Marysole Wörner Baz
Baz was contemporary to the so-called “Generación de la Ruptura” (represented by Manuel Felguérez, Vicente Rojo Almazán, Lilia Carrillo and Alberto Gironella among others) but was closer, by affinity and coexistence, to the exiled European artists living in Mexico, like Remedios Varo, Leonora Carrington, Vlady, Mathias Goeritz, Francisco Moreno Capdevilla and Benito Messeger.
She initially launched her career in Paris, and received attention from critics early in her career. This, combined with her self-taught formation as an artist and her close ties to older foreign artists, permitted her to remain to the side of the generational confrontation that prevailed in the Mexican visual arts by the end of the fifties and early sixties. It also gave her the chance to participate, in an unspecific and somewhat marginal way, in the exhibitions that grouped diverse visions and tendencies, and to develop a style quite different from other contemporary artists, loaded with humanist solidarity and a noticeably dark feeling.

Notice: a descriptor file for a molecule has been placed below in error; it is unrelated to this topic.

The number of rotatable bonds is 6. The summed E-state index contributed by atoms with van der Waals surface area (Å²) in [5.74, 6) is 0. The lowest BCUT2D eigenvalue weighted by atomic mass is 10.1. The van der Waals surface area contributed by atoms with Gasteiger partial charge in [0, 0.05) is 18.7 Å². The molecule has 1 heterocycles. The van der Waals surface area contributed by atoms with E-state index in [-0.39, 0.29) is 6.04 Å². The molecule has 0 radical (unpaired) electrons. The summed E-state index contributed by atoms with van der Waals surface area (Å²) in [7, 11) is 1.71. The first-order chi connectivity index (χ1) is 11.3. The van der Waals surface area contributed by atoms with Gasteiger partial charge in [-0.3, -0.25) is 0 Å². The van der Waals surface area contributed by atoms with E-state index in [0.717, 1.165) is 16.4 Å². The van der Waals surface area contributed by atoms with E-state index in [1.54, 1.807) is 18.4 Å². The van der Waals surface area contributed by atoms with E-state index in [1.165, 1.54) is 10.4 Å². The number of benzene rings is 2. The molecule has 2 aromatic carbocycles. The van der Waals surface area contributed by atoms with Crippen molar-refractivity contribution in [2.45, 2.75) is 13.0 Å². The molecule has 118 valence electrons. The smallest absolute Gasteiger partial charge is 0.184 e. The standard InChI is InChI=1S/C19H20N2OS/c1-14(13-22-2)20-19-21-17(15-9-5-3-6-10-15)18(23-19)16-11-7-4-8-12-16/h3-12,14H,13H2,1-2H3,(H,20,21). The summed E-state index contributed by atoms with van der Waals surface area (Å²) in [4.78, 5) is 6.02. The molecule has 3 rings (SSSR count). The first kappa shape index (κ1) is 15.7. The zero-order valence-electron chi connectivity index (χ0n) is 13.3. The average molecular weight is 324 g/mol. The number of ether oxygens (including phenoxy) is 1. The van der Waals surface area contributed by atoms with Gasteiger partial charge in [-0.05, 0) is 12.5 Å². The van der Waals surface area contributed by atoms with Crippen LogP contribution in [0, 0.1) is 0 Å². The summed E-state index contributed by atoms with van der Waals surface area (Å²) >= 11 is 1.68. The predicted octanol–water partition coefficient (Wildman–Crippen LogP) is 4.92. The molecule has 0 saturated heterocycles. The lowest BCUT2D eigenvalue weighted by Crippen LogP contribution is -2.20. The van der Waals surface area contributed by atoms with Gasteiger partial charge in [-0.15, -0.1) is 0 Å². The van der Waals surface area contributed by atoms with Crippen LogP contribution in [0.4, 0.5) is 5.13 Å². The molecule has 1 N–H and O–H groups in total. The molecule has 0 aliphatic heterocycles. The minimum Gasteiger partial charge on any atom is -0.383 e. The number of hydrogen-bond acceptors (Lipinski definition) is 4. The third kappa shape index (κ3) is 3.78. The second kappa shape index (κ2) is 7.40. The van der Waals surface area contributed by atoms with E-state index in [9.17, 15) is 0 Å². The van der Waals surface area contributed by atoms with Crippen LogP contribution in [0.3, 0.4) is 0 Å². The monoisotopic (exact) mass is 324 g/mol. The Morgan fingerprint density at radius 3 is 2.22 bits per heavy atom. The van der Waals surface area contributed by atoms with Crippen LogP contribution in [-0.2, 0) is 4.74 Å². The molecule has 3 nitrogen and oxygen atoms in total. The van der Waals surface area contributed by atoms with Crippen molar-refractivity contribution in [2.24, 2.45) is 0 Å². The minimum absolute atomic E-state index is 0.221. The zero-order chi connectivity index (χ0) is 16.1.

In spite of her increasing success and her expanding knowledge of different media—from painting to drawing and sculpture—her alcoholism progressed almost to the point of truncating her career. Nevertheless, after an intense rehabilitation process in the early seventies, she returned with a new vision that would earn her exhibitions in the main museums of Mexico (Palacio de Bellas Artes, Museum of Modern Art, Chopo's Museum and others) and the recognition of collectors in several countries.
From her first individual exhibition, in 1955, and throughout her more than five decades work, she has explored diverse media, from the traditional ones to some approaches to newer genres, like kinetic art and installation art.